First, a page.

10K users have the ability to see the full history of reviews (e.g. suggested edits history - users with less than 10K will just see their own reviews), on all queues - from the very first review ever.

However, to get to that first review I had to wait no less than 10 full seconds (OK, 9.76 don't kill me) which is eternity in terms of Stack Overflow.

The first history page of all queues is super fast, less than a second on all queues. But with each page, you pay with milliseconds - no formula I could find, but for example page 10,000 loads for 2.66 seconds:

Page 25,000? Wait 6.32 seconds:

And of course, what started this all:

It's pretty consistent on all queues and not browser specific, the load time is server side.

Can this please be fixed or at least improved?

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    [status-reproduced], +1 – Doorknob Oct 17 '13 at 12:26
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    I always believed it is normal that less used data is not in any of caches down the line and ends up on some forgotten corner of the HDD. – Mołot Oct 17 '13 at 12:36
  • FWIW, at Programmers (where there are about 250x less suggested edits, browsing the history is fast up to the last page – gnat Oct 17 '13 at 12:37
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    Http-Server-side paging instead paging on the database? – Johannes Kuhn Oct 17 '13 at 12:37
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    My thought was a database that skips poorly; I can't imagine the SO devs are silly enough to actually fetch all of the results to do the paging. – Wooble Oct 17 '13 at 12:39
  • @gnat good to know, so it's specific to Stack Overflow? – Shadow The Curly Braced Wizard Oct 17 '13 at 12:41
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    @ShaWizDowArd At least you didn't need to queue your request so that a robot could fetch a tape from a storage room and insert it into streamer for you. (Not quite a joke, seen setup like that in modern environment - just much more data than here.) – Mołot Oct 17 '13 at 12:45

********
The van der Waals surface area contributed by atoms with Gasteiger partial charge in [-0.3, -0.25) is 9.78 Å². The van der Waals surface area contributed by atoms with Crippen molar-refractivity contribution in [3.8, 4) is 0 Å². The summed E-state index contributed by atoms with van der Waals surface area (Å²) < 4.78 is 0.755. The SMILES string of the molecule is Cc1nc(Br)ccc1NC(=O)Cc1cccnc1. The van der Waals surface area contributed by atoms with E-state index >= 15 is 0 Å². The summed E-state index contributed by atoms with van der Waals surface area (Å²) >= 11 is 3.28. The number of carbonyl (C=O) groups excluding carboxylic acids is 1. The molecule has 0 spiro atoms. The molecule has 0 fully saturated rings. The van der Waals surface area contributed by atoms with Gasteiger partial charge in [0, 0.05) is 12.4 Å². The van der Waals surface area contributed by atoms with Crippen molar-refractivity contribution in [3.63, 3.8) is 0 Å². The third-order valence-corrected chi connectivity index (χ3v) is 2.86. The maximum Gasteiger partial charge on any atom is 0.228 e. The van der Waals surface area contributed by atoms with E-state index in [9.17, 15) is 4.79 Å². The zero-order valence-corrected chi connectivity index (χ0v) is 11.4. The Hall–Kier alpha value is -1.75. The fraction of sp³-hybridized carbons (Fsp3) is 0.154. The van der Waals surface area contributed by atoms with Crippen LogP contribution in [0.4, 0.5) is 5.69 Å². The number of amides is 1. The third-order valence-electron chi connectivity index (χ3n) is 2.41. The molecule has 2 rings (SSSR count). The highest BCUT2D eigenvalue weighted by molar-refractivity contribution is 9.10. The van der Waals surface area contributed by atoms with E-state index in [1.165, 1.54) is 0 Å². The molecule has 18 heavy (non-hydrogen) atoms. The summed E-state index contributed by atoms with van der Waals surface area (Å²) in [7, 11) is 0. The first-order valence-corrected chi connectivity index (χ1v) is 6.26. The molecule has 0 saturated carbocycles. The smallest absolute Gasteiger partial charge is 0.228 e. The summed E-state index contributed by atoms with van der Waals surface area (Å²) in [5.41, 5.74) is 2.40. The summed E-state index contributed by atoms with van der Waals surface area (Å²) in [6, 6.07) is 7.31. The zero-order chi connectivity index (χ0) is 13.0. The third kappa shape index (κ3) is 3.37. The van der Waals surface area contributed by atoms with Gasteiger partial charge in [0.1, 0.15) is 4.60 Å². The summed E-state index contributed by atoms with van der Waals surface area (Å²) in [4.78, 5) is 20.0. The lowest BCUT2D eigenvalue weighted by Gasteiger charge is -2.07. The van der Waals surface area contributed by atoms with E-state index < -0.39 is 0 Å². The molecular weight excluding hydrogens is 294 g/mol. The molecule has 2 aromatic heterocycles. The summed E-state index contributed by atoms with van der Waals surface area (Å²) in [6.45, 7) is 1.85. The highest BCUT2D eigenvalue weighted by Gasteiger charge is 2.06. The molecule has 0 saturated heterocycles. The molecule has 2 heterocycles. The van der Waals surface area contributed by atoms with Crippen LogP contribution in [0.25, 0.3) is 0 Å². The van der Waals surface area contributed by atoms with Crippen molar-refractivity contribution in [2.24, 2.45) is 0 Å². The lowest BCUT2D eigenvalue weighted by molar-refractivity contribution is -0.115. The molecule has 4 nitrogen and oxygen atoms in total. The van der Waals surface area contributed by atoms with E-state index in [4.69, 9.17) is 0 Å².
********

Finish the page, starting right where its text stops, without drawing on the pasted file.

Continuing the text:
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    @ShaWizDowArd yes looks SO-specific – gnat Oct 17 '13 at 12:56
  • Ha, try loading the all-time moderator stats. Usually takes 2 or 3 page loads... – animuson Oct 17 '13 at 16:50
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    consider editing your post to replace or complement boring "10 full seconds" with much more colorful "about three nanocenturies" – gnat Oct 17 '13 at 21:09
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    The short answer is: the query takes that long to run - it's optimized for recent results, not ancient ones. Is this really worth optimizing for? – Shog9 Oct 31 '13 at 23:30
  • @Shog well, if it can be somehow cached then all is good. How exactly only the devs can tell. Ideal situation is a site where all its pages are loading fast... I don't expect all pages to take <1s to load but 10 seconds are just too much. – Shadow The Curly Braced Wizard Nov 1 '13 at 7:53
  • its policy we need to follow it. – sachin10 Jan 14 '14 at 11:17
  • @Shog9: One extra reason for optimizing / caching it is that, if you have a page that takes 10 seconds to generate, having a couple clients request it repeatedly would be a really easy way to DoS your servers. – Ilmari Karonen Feb 25 '14 at 19:40

This is by design. The explanation lies in the definition and behaviour of a sorting and paging algorithm.

Let's say that I define the terms pagenumber and pagesize for the sake of this explanation. Let's also assume that there's a hypothetical list of 100,000 things and I want to both page through them and sort them in some way... So the paging is done on a sorted set.

In the case of review queues, we sort history by review date descending and then page it by (I believe) 50 at a time.

The general formula for paging (depending on if you like to start your index at 0 or 1) is:

first record of page = (pagenumber - 1) * pagesize + 1
last record of page = (pagenumber - 1) * pagesize + pagesize